Is it possible to travel as a digital nomad with a family?
We could think of no better way of finding out the answer to this question than asking someone who has been able to travel with a husband and a son by her side.
Thus we’re continuing our series where we let digital nomads tell their stories in their own words, and this week we’re talking to Sandra Muller. Let’s hear Sandra out.
The Mortgage Myth and Other Obstacles Stopping You from Making the Leap
When I was in my 20s and 30s, I loved the freedom of travelling to exotic destinations around the world. I travelled on a whim and rarely prepared beyond the first night of my arrival. I also lived abroad for a few years, teaching English in South Korea, China and briefly in Taiwan. At first, I travelled solo. Later with my husband. It all came easy!
However, things changed since we moved back to Melbourne in 2004. Soon enough we had a mortgage, two cars, jobs, a lot of stuff, and about 10 years later, a different kind of ‘obstacle’ – a kid with a place in a hard-to-secure day care facility.
In principle, I would have been able to travel – after our son was born, I returned to freelance copywriting and worked from home, giving me the freedom and flexibility to manage my time and work remotely. However, I felt shackled.
In hindsight, my attachment to the idea that I had to be mortgage-free and maintain a base in Melbourne is what got in the way of pursuing the overseas dream, more so than having a child. But I did not know that back then – until I tried…
Try Before You Buy: Test out the Digital Nomad Lifestyle before You Commit
A chance to travel came soon. Realizing that we shared a desire to travel, my husband convinced me to spend three months in Vietnam. It was a good opportunity for us to see if this ‘digital nomad thing’ would work for us as a family. Our son was three at the time. We booked our tickets and began the journey!
However, I quickly realised that I was a terrible nomad. Working around the clock to meet client deadlines meant I didn’t get to see much of Ho Chi Minh City or Hanoi at all, but I did get a crick in my neck from hotel furniture that wasn’t exactly ergonomic.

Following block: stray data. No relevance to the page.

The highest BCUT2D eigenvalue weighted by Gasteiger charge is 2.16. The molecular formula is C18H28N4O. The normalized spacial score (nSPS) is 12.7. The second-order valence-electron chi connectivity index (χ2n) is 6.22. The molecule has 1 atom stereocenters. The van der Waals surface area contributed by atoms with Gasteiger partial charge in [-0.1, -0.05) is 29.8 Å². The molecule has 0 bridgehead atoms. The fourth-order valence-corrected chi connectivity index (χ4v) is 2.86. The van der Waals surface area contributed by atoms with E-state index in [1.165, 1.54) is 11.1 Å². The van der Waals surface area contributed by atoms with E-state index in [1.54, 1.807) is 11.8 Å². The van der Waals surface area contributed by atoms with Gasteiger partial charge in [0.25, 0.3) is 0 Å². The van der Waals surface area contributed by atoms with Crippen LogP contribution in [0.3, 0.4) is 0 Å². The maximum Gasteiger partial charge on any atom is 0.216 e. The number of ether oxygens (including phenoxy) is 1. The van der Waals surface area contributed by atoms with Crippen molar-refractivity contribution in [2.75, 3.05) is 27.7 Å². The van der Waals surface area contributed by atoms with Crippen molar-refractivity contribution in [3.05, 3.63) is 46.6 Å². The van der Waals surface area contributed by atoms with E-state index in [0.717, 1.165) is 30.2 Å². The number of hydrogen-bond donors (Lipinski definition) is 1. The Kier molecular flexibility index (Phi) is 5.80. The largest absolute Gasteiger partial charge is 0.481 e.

I realised that I was craving routine (and decent office furniture!) so we cut short our travel plans in northern Vietnam and flew to Nha Trang, a beach destination on Vietnam’s east coast, and rented an apartment for about 12 weeks.
And we loved it.
I got rid of the crick in my neck and we all fell into a leisurely lifestyle. My husband and son spent a lot of time together while I worked. We made it work. And rather than referring to myself as a digital nomad, I adopted the term ‘digital plonker’.
Our trip was such a success we decided to sell our house, sell our cars and most of our stuff and move to Korea. We’ve now been plonked in Daejeon for 18 months and loving it.
If you’re in a similar situation to us before our Vietnam adventure, I highly recommend trying the digital nomad lifestyle for a few months first before selling your house and packing up your current life. You’ll soon work out if it works for your family and what sort of nomad (or plonker?) you are.
What Kids Get out of It
One of the best things about our 3-month test run was that my husband got to spend quality time with our son that he would have missed while he was working in Melbourne. He is still so grateful for that time.
But probably the best thing we got out of our test run was the idea that we didn’t have to let those perceived obstacles stay in our way. I let go of my old mindset of thinking we couldn’t live overseas until we had paid off our mortgage.
Kids get so much out of overseas travel and even more out of living in another country.
They get to experience life in another culture. From expanding their food palette to seeing how other people live and meeting people from all over the world. It really is an amazing and sensory experience for them.
Older kids will learn about the history of another country and perhaps even pick up a new language. They’ll make friends with locals and other travellers and make a pen pal or three.
Things You’ll Need to Consider
There are obvious things you’ll need to consider like dealing with time zone adjustments and getting over jet lag, accommodating fussy palettes and dealing with bugs you’re all likely to pick up during your travels. But here are some other things to consider when nomadding with kids: